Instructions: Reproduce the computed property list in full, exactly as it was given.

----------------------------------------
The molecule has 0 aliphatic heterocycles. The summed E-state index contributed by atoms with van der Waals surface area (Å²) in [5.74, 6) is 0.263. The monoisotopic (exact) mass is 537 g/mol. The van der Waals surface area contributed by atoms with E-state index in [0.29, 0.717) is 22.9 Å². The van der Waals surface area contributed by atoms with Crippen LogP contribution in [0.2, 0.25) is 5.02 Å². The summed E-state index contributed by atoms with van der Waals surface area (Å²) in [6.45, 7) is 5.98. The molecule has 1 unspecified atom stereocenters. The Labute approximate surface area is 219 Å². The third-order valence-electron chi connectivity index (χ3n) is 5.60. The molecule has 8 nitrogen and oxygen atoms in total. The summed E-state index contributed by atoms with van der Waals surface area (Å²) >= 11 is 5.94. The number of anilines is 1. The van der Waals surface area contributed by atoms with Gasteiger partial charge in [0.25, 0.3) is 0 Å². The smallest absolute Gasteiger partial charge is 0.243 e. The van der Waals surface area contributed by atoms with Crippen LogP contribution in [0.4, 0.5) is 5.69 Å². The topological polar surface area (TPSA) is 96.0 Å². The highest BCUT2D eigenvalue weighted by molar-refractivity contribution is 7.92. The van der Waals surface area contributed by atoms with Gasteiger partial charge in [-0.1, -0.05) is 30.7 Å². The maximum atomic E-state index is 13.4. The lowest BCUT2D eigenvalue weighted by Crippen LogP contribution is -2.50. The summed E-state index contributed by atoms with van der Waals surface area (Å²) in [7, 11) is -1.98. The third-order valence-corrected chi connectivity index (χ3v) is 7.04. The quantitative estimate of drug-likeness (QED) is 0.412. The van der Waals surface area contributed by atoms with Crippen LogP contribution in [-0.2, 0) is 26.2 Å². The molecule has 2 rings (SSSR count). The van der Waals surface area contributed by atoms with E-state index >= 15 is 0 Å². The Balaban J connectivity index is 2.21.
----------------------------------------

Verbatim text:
The molecule has 0 aliphatic heterocycles. The summed E-state index contributed by atoms with van der Waals surface area (Å²) in [5.74, 6) is 0.263. The monoisotopic (exact) mass is 537 g/mol. The van der Waals surface area contributed by atoms with E-state index in [0.29, 0.717) is 22.9 Å². The van der Waals surface area contributed by atoms with Crippen LogP contribution in [0.2, 0.25) is 5.02 Å². The summed E-state index contributed by atoms with van der Waals surface area (Å²) in [6.45, 7) is 5.98. The molecule has 1 unspecified atom stereocenters. The Labute approximate surface area is 219 Å². The third-order valence-electron chi connectivity index (χ3n) is 5.60. The molecule has 8 nitrogen and oxygen atoms in total. The summed E-state index contributed by atoms with van der Waals surface area (Å²) >= 11 is 5.94. The number of anilines is 1. The van der Waals surface area contributed by atoms with Gasteiger partial charge in [0.25, 0.3) is 0 Å². The smallest absolute Gasteiger partial charge is 0.243 e. The van der Waals surface area contributed by atoms with Crippen LogP contribution in [0.4, 0.5) is 5.69 Å². The topological polar surface area (TPSA) is 96.0 Å². The highest BCUT2D eigenvalue weighted by molar-refractivity contribution is 7.92. The van der Waals surface area contributed by atoms with Gasteiger partial charge in [-0.1, -0.05) is 30.7 Å². The maximum atomic E-state index is 13.4. The lowest BCUT2D eigenvalue weighted by Crippen LogP contribution is -2.50. The summed E-state index contributed by atoms with van der Waals surface area (Å²) in [7, 11) is -1.98. The third-order valence-corrected chi connectivity index (χ3v) is 7.04. The quantitative estimate of drug-likeness (QED) is 0.412. The van der Waals surface area contributed by atoms with Crippen LogP contribution in [-0.2, 0) is 26.2 Å². The molecule has 2 rings (SSSR count). The van der Waals surface area contributed by atoms with E-state index >= 15 is 0 Å². The Balaban J connectivity index is 2.21.